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Girls Modelled in Plaster or, Losing Your Head

May, 2015


Kate Lyddon, Unfolding Aphrodite, 2015, detail. Image courtesy of the artist.



To travel, in language, from the linear logos to the unpredictable body involves a forgetting of oneself. It means performance, a switching of roles, a trying-on of heads – as you lose your own. Perhaps this is why Kathy writes as Psyche, or Heléne writes as Medusa: the decapitated’s masquerade. And perhaps why Kate Lyddon’s sculpture of a pink clay cranium is defaced with synthetic auburn hair in Unfolding Aphrodite (2015). When woman has been mapped out by myth to behave, to be neat, to not talk out of turn (or executed for doing so); we might as well experiment with the freedom of performance and revel in the artifice; we might as well cut off our own head out of choice, and speak, write, scream, sick, as another. Decapitation does not always equal death; it can also equal life – a different one from what has come before – on stage, page, plinth, wall, or in the imagination.

Lyddon’s sculptures speak for the silenced Skull of a Young Girl Modeled in Plaster, as the decapitated head is re-appropriated as oppositional female grotesque. And in the Exorcism of Burning Sentiment (2015) video, a soundtrack of manically sung nursery rhyme interspersed with violent retching (akin to the splurting language of the hysteric), accompanies images of the artist’s hairy executions and plagiarized images of non-hairy (similarly grotesque) airbrushed models. As Mary Russo explains in The Female Grotesque, while the classical body is ‘monumental’ and ‘self-contained’; the grotesque body is ‘open, protruding, irregular, secreting, multiple, and changing’.¹ Lyddon’s characters emBODY and fulfill this carnivalesque subjectivity.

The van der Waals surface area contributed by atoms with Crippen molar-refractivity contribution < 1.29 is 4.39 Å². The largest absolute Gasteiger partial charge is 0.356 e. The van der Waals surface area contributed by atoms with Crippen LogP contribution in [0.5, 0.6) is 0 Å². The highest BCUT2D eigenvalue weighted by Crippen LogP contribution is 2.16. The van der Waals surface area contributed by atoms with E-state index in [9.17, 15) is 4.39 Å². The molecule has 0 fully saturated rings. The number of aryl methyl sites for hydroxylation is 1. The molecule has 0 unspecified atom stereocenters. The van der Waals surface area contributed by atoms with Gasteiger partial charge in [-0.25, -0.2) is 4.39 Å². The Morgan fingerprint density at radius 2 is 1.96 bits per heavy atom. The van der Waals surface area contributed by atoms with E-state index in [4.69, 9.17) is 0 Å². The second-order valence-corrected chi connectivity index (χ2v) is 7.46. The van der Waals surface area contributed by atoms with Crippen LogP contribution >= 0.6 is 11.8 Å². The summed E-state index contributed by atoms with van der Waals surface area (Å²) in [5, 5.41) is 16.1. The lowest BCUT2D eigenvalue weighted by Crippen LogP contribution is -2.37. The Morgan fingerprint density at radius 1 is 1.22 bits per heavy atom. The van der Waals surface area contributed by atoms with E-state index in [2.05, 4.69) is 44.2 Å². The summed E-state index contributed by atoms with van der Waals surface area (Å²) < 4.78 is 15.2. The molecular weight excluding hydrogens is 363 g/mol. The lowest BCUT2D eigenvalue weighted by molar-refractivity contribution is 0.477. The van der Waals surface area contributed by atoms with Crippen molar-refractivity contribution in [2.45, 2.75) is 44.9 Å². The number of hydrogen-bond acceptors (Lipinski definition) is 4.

Through drawing, film and mainly sculpture, the artist shows selfhood in a compartmentalised state, revolving, accreting and excreting: never static or whole: as the performance takes over. Two Heads Good, the subtitle of the exhibition, encapsulates this feminist tactic of decapitated, multiplicitous masquerade. I imagine Kathy Acker would have fun here, in this alternate world, where heads are chopped from body. She liked riding choppers, too, black and inky – like the glazed ceramic head of Lyddon’s Automatic Spiral of Hate (Composition I) (2015). She (the sculpture) has a lacerated skull with knotted tissue spilling from its centre, while her face looks as if it has been tarred, eyes blinded, all of her expression and affect painted over to ‘smooth’.

But even if she cannot talk through the tar, her body can, insofar as it has become disconnected from the linear and lawful mind, and set free to wander. A plinth has been painted black, its front-facing sides bearing the visceral strokes of corporeal suggestion. Two fragments of painted ceramic, belonging to a separate head, become two nipples. Her hands are centred on her cunt – which is where the language would come from if these headless hysterics were to write their own histories. Forget Ovid, but remember Acker: when listing ‘The Languages of the Body’, at number four she wrote: ‘The languages of this material body: laughter, silence, screaming’; and later: ‘Let one of art criticism’s languages be silence so that we can hear the sounds of the body: the winds and voices of far-off shores, the sounds of the unknown.’

In Lyddon’s tribe of decapitated misfits, skulls are masked, cast and painted – layered with process and artifice. As identities become severed, vivisected and displaced, with the switching of heads and bodies, and the collaging of material, the unified subjectivity traditionally proffered by the classical head becomes a distant memory. And with these serial decapitations, the femininity produced by the patriarchal myth-makers is also forgotten, as we encounter the androgynous heads of lime-green creatures. Their glazed faces are lined with emotion, but these are not happy real life wrinkles. Instead, as decapitated Medusas, they bear the artificial inscriptions of anger, violence and vengeful laughter.

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